Social media has become a daily part of modern life for many adults. Millions of people use social media to promote themselves professionally or as part of their job. Others rely on social media for everything from advice about where to get their tires replaced to communicating with friends and family.
During a difficult personal experience, like divorce, it is natural to think of social media as a tool or resource for support. However, the ways that people utilize social media when thinking about or going through a divorce can have negative consequences for the outcome of their case.
The three tips below are good guidelines for reducing the possibility that online activity could lead to real-world consequences in the event that you are thinking about getting divorced or have already started the process.
1. Reevaluate privacy settings and friend lists
People often like to connect with as many others on social media as possible, meaning they have an extensive network of friends, former coworkers and local community members following them or regularly interacting with their content.
Removing mutual friends and/or the family members of a spouse can be a smart move in the early stages of divorce. Many people will block those that they don’t want accessing their profiles. Others will simply make the majority of their content completely private.
2. Avoid commenting on the divorce
Given that social media is a way to brand oneself, many people will share the details of their daily life and the conflicts they experience. Doing so during any legal matter could lead to consequences in the courtroom later. In some cases, such as when one spouse blames the other for divorce and references infidelity, what someone says online could even lead to claims of defamation.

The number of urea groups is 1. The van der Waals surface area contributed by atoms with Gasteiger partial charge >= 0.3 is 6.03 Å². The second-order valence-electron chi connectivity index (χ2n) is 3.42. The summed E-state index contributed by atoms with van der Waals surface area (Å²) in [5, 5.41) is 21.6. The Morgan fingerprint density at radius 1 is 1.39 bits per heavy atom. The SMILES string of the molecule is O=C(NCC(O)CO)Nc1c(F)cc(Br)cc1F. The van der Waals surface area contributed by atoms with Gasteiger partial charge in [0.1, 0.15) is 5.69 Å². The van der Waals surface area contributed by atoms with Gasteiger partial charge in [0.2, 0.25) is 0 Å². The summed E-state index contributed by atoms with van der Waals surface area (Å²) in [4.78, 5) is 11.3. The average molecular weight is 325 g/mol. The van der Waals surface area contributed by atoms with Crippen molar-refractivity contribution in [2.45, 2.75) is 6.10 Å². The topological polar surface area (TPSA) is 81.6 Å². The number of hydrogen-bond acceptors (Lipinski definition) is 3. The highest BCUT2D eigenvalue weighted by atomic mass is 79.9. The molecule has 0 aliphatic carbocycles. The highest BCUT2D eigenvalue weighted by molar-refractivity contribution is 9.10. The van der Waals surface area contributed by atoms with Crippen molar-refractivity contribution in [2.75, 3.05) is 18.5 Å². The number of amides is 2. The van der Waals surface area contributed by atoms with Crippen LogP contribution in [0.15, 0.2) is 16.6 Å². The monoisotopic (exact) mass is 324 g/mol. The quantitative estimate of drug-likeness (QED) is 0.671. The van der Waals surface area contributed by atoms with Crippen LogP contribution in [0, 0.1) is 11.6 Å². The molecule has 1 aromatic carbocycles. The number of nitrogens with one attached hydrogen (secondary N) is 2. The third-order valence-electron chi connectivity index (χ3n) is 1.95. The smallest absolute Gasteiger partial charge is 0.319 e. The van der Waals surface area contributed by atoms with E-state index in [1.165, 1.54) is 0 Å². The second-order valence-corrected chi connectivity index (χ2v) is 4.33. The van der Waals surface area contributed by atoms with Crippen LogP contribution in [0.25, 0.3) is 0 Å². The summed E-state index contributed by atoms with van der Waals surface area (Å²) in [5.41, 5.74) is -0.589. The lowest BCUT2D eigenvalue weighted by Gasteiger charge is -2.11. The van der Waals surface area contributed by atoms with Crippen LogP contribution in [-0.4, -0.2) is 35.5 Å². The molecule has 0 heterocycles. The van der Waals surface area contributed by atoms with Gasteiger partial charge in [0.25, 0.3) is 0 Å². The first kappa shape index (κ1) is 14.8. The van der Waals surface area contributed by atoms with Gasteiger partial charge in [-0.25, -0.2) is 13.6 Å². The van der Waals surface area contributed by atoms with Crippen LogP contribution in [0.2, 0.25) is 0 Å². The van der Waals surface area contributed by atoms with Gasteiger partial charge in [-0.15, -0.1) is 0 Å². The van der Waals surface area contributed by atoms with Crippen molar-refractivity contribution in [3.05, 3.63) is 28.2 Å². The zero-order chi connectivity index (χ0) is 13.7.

3. Remember that nothing is truly private online
Individuals can make their profiles private and remove their spouse from their friends list, only to have their social media used as leverage against them in their divorce proceedings. Private messages and updates shared only with certain people can still find their way back to a spouse or their attorney through screenshots.
Lawyers can also sometimes request full access to social media records through the discovery process, which might mean they can even see deleted or hidden information, along with private messages. Those who limit their social media use during a divorce can potentially protect themselves from complications that could make their divorce messier and more expensive.
Identifying and avoiding activities that may only complicate a pending Pennsylvania divorce will benefit those preparing for the end of their marriages. In a nutshell? Think carefully before you utilize social media until your case is finalized.